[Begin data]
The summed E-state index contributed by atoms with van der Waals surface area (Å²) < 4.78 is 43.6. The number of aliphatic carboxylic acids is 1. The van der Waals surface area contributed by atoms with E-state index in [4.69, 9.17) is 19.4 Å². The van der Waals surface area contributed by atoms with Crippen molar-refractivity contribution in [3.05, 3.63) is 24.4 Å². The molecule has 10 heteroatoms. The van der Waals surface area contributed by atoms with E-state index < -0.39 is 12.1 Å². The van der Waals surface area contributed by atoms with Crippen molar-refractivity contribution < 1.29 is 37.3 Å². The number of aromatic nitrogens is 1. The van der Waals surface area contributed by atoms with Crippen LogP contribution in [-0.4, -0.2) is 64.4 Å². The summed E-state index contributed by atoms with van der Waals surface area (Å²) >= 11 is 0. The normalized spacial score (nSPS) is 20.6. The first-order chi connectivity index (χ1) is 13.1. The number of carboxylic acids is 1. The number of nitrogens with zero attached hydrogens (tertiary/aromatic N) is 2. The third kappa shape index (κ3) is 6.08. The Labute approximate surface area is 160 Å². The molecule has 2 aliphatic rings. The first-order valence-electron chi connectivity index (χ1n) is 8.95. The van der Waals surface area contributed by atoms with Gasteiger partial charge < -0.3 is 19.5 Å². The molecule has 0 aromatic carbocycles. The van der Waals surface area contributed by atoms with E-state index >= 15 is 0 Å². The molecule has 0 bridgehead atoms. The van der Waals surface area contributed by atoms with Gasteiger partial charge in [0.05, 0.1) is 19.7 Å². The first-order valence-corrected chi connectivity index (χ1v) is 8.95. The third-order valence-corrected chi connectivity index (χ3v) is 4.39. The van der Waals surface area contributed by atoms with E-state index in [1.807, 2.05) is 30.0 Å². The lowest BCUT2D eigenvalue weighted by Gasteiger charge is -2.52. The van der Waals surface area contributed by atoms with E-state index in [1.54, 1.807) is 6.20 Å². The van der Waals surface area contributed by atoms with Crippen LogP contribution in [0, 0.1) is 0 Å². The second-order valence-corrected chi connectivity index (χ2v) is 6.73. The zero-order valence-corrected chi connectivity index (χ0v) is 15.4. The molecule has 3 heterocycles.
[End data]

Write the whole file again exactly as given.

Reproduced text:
The summed E-state index contributed by atoms with van der Waals surface area (Å²) < 4.78 is 43.6. The number of aliphatic carboxylic acids is 1. The van der Waals surface area contributed by atoms with E-state index in [4.69, 9.17) is 19.4 Å². The van der Waals surface area contributed by atoms with Crippen molar-refractivity contribution in [3.05, 3.63) is 24.4 Å². The molecule has 10 heteroatoms. The van der Waals surface area contributed by atoms with E-state index < -0.39 is 12.1 Å². The van der Waals surface area contributed by atoms with Crippen molar-refractivity contribution < 1.29 is 37.3 Å². The number of aromatic nitrogens is 1. The van der Waals surface area contributed by atoms with Crippen LogP contribution in [-0.4, -0.2) is 64.4 Å². The summed E-state index contributed by atoms with van der Waals surface area (Å²) >= 11 is 0. The normalized spacial score (nSPS) is 20.6. The first-order chi connectivity index (χ1) is 13.1. The number of carboxylic acids is 1. The number of nitrogens with zero attached hydrogens (tertiary/aromatic N) is 2. The third kappa shape index (κ3) is 6.08. The Labute approximate surface area is 160 Å². The molecule has 2 aliphatic rings. The first-order valence-electron chi connectivity index (χ1n) is 8.95. The van der Waals surface area contributed by atoms with Gasteiger partial charge < -0.3 is 19.5 Å². The molecule has 0 aromatic carbocycles. The van der Waals surface area contributed by atoms with E-state index >= 15 is 0 Å². The molecule has 0 bridgehead atoms. The van der Waals surface area contributed by atoms with Gasteiger partial charge in [0.05, 0.1) is 19.7 Å². The first-order valence-corrected chi connectivity index (χ1v) is 8.95. The third-order valence-corrected chi connectivity index (χ3v) is 4.39. The van der Waals surface area contributed by atoms with E-state index in [1.807, 2.05) is 30.0 Å². The lowest BCUT2D eigenvalue weighted by Gasteiger charge is -2.52. The van der Waals surface area contributed by atoms with E-state index in [1.54, 1.807) is 6.20 Å². The van der Waals surface area contributed by atoms with Crippen LogP contribution in [0, 0.1) is 0 Å². The second-order valence-corrected chi connectivity index (χ2v) is 6.73. The zero-order valence-corrected chi connectivity index (χ0v) is 15.4. The molecule has 3 heterocycles.